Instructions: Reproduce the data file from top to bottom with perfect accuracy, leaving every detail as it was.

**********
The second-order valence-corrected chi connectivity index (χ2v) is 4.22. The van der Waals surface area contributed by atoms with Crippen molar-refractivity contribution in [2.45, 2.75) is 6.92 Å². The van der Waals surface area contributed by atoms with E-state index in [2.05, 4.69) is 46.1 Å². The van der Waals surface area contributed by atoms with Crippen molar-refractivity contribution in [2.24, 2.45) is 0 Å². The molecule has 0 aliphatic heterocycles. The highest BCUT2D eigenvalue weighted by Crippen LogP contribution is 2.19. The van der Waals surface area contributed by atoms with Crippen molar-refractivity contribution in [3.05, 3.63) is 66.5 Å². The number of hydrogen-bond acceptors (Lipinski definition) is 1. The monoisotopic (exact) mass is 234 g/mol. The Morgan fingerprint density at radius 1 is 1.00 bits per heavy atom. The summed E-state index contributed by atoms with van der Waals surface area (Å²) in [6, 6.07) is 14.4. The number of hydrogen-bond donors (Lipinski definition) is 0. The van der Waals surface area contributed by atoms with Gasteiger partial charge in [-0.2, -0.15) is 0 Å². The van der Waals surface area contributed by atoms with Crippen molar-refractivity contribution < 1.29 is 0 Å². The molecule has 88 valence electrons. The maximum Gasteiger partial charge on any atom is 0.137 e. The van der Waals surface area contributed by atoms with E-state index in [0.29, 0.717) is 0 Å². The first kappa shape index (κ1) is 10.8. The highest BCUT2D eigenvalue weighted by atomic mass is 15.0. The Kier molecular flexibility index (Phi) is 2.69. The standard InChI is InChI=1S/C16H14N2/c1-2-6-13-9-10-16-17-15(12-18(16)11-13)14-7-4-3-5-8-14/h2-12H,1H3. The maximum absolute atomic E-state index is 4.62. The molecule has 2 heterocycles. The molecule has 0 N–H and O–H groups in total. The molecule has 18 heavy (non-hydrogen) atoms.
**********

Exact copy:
The second-order valence-corrected chi connectivity index (χ2v) is 4.22. The van der Waals surface area contributed by atoms with Crippen molar-refractivity contribution in [2.45, 2.75) is 6.92 Å². The van der Waals surface area contributed by atoms with E-state index in [2.05, 4.69) is 46.1 Å². The van der Waals surface area contributed by atoms with Crippen molar-refractivity contribution in [2.24, 2.45) is 0 Å². The molecule has 0 aliphatic heterocycles. The highest BCUT2D eigenvalue weighted by Crippen LogP contribution is 2.19. The van der Waals surface area contributed by atoms with Crippen molar-refractivity contribution in [3.05, 3.63) is 66.5 Å². The number of hydrogen-bond acceptors (Lipinski definition) is 1. The monoisotopic (exact) mass is 234 g/mol. The Morgan fingerprint density at radius 1 is 1.00 bits per heavy atom. The summed E-state index contributed by atoms with van der Waals surface area (Å²) in [6, 6.07) is 14.4. The number of hydrogen-bond donors (Lipinski definition) is 0. The van der Waals surface area contributed by atoms with Gasteiger partial charge in [-0.2, -0.15) is 0 Å². The van der Waals surface area contributed by atoms with Crippen molar-refractivity contribution < 1.29 is 0 Å². The molecule has 88 valence electrons. The maximum Gasteiger partial charge on any atom is 0.137 e. The van der Waals surface area contributed by atoms with E-state index in [0.29, 0.717) is 0 Å². The first kappa shape index (κ1) is 10.8. The highest BCUT2D eigenvalue weighted by atomic mass is 15.0. The Kier molecular flexibility index (Phi) is 2.69. The standard InChI is InChI=1S/C16H14N2/c1-2-6-13-9-10-16-17-15(12-18(16)11-13)14-7-4-3-5-8-14/h2-12H,1H3. The maximum absolute atomic E-state index is 4.62. The molecule has 2 heterocycles. The molecule has 0 N–H and O–H groups in total. The molecule has 18 heavy (non-hydrogen) atoms.